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I am a beginner in python. For practice reasons I want to learn how to upload a python code to a website. I have a domain and web hosting service, however I'm really confused about how to integrate my code with a web page on my website.

(I have a decent bit of knowledge with Tkinter) Can anybody show me how to upload this simple function to my website?: There are two entries on the interface for the user to enter two numbers. On pressing a button a new window(web page) with the answer displayed.

Thank you.

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closed as not a real question by casperOne Dec 10 '11 at 20:55

It's difficult to tell what is being asked here. This question is ambiguous, vague, incomplete, overly broad, or rhetorical and cannot be reasonably answered in its current form. For help clarifying this question so that it can be reopened, visit the help center. If this question can be reworded to fit the rules in the help center, please edit the question.

    
It might be possible to do this with some kind of JavaScript interpreter, but, AFAIK, there is no native way of running python in a web browser. If you want to do something simple like an alert on the click of a button, use JavaScript. Seriously. –  Simon M Dec 10 '11 at 0:34
2  
Are you attempting to write client-side executable content in a language other than JavaScript? Or are you trying to execute server-side content in Python and want to know how to generate the corresponding HTML? This question is mighty vague as it stands, please edit the question with more details. (See tinyurl.com/so-hints for suggestions on how to improve questions.) Thanks. –  sarnold Dec 10 '11 at 0:34

2 Answers 2

up vote 0 down vote accepted

The Basics

Here is a very simple server-side Python script. To use it, put it in your cgi-bin folder on your server. (It can later be configured to run elsewhere, but cgi-bin usually works out of the box.) Then change the permissions on the file via chmod or some Gui control. You need to allow anyone to execute it, so 755 will do. Then navigate to http://domain.tld/cgi-bin/myscript.py.

#!/usr/bin/python

print "Content-type: text/html"
print
print "<pre>"
import os, sys
from cgi import escape
print "<strong>Python %s</strong>" % sys.version
keys = os.environ.keys()
keys.sort()
for k in keys:
    print "%s\t%s" % (escape(k), escape(os.environ[k]))
print "</pre>"

If that works you can move on to running more complicated scripts, using frameworks (like web.py), and responding to forms.

Form Data

To answer the actual question, we need a page with a form. I made this from a template I use and added a form with a singe input field.

<!doctype html>
<html lang="en">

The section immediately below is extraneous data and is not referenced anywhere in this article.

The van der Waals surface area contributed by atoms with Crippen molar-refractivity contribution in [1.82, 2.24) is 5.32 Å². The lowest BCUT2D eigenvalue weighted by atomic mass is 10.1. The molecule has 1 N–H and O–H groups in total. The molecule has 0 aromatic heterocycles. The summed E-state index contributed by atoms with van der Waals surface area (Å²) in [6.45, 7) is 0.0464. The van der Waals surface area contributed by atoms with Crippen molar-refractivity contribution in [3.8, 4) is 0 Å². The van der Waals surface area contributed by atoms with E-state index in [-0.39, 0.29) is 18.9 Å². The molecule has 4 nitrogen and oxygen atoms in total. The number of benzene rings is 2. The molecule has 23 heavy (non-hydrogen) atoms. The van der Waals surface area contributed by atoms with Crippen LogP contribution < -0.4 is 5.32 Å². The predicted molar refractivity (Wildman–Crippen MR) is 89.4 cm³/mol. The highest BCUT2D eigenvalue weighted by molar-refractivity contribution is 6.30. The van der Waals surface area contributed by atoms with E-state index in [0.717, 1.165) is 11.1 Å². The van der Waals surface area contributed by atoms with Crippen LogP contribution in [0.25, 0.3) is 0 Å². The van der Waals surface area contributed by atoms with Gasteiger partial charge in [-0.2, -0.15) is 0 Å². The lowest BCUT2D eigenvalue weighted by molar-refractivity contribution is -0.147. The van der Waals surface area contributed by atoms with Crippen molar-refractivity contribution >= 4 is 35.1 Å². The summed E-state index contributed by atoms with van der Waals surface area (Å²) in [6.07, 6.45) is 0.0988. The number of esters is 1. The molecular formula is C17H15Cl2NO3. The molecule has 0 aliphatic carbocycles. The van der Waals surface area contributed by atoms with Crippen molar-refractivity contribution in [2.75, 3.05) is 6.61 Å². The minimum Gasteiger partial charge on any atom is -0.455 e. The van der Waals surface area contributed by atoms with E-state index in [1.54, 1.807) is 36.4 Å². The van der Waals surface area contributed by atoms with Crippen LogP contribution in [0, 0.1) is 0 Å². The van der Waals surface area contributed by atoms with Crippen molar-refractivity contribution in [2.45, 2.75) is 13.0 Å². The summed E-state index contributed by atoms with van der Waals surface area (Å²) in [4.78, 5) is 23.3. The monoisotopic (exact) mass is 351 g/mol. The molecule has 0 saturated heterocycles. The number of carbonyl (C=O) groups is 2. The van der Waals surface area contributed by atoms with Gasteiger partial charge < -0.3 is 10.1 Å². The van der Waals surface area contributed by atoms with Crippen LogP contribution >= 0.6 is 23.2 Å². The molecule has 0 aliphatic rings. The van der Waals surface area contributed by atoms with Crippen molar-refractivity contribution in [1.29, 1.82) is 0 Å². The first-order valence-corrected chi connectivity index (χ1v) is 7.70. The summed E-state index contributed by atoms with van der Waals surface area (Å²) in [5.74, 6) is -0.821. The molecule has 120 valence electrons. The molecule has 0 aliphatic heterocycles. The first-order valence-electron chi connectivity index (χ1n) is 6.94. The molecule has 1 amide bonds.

<head>
  <meta charset="utf-8">
  <title>Webpage</title>
  <meta name="description" content="html5 webpage">
  <meta name="author" content="">
  <!--[if lt IE 9]>
  <script src="http://html5shiv.googlecode.com/svn/trunk/html5.js"></script>
  <![endif]-->
</head>
<body>
    <form action="/cgi-bin/test.py">
    <input name="mystuff" width="500px" />
    <input type="submit" value="Do" />
    </form>
</body>
</html>

Notice it's pointing to our test.py script. That needs to be updated too so it understands our mystuff form element. We throw in some error handling and import our cgi modules. The except part is lazily done, but since you won't use that part of the code, I don't think it's that important.

print "Content-type: text/html"
print
print "<pre>"

import os, sys
import cgi, cgitb
cgitb.enable()

form = cgi.FieldStorage()

try: 
    num = int(form['mystuff'].value)
    print 'The number %d to the 13th power is %d.' % (num, num**13)
except Exception: 
    print 'What am I suposed to do with that?  This is what you call an "err
or message".  Try a number instead'

print "</pre>"

You should be able to go to your web-page and enter 7 in the field, which will result in a page containing...

The number 7 to the 13th power is 96889010407.

Hope that helps.

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Thank you FakeRainBrigand for your response, I would greatly appreciate it if you can complete your answer. –  raj_n Dec 10 '11 at 1:06
    
Ok. What I already posted works for you, right? (I'll get right on it.) –  FakeRainBrigand Dec 10 '11 at 1:15
    
@rnathani, I updated it. That should be enough information to make your own. Here's the cgi module we used. –  FakeRainBrigand Dec 10 '11 at 1:45

I would recommend you look at something like Django and mod_wsgi.

Generally helps if you have shell access to the server.

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